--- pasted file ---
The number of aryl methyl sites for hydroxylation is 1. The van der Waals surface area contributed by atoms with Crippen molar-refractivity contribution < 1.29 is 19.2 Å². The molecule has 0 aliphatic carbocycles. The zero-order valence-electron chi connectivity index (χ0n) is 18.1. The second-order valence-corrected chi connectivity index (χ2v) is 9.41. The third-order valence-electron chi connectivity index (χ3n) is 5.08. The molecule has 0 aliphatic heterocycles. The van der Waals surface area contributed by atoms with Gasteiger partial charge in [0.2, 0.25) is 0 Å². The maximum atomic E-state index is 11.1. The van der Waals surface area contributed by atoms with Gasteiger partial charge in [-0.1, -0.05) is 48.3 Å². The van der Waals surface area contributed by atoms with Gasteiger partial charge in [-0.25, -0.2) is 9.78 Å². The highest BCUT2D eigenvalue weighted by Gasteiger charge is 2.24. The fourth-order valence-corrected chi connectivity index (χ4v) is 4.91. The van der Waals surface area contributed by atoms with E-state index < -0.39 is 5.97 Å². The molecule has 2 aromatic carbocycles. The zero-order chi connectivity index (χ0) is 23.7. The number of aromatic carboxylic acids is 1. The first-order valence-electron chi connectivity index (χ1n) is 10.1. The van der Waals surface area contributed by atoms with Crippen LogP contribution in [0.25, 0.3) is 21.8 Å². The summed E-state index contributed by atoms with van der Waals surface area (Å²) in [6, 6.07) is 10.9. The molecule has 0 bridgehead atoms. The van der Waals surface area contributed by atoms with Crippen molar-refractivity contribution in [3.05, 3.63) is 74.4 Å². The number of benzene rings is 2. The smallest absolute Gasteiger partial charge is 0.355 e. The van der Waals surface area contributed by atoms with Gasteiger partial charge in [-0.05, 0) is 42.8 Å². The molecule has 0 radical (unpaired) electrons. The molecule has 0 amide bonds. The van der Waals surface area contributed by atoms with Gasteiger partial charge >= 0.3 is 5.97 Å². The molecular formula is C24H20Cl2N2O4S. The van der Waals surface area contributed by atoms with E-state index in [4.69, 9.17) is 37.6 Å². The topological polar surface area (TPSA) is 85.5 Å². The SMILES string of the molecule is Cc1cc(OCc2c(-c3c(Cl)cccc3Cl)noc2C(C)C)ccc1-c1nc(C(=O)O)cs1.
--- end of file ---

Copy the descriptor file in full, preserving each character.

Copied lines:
The number of aryl methyl sites for hydroxylation is 1. The van der Waals surface area contributed by atoms with Crippen molar-refractivity contribution < 1.29 is 19.2 Å². The molecule has 0 aliphatic carbocycles. The zero-order valence-electron chi connectivity index (χ0n) is 18.1. The second-order valence-corrected chi connectivity index (χ2v) is 9.41. The third-order valence-electron chi connectivity index (χ3n) is 5.08. The molecule has 0 aliphatic heterocycles. The van der Waals surface area contributed by atoms with Gasteiger partial charge in [0.2, 0.25) is 0 Å². The maximum atomic E-state index is 11.1. The van der Waals surface area contributed by atoms with Gasteiger partial charge in [-0.1, -0.05) is 48.3 Å². The van der Waals surface area contributed by atoms with Gasteiger partial charge in [-0.25, -0.2) is 9.78 Å². The highest BCUT2D eigenvalue weighted by Gasteiger charge is 2.24. The fourth-order valence-corrected chi connectivity index (χ4v) is 4.91. The van der Waals surface area contributed by atoms with E-state index < -0.39 is 5.97 Å². The molecule has 2 aromatic carbocycles. The zero-order chi connectivity index (χ0) is 23.7. The number of aromatic carboxylic acids is 1. The first-order valence-electron chi connectivity index (χ1n) is 10.1. The van der Waals surface area contributed by atoms with Crippen LogP contribution in [0.25, 0.3) is 21.8 Å². The summed E-state index contributed by atoms with van der Waals surface area (Å²) in [6, 6.07) is 10.9. The molecule has 0 bridgehead atoms. The van der Waals surface area contributed by atoms with Crippen molar-refractivity contribution in [3.05, 3.63) is 74.4 Å². The number of benzene rings is 2. The smallest absolute Gasteiger partial charge is 0.355 e. The van der Waals surface area contributed by atoms with Gasteiger partial charge in [-0.05, 0) is 42.8 Å². The molecule has 0 radical (unpaired) electrons. The molecule has 0 amide bonds. The van der Waals surface area contributed by atoms with Gasteiger partial charge >= 0.3 is 5.97 Å². The molecular formula is C24H20Cl2N2O4S. The van der Waals surface area contributed by atoms with E-state index in [4.69, 9.17) is 37.6 Å². The topological polar surface area (TPSA) is 85.5 Å². The SMILES string of the molecule is Cc1cc(OCc2c(-c3c(Cl)cccc3Cl)noc2C(C)C)ccc1-c1nc(C(=O)O)cs1.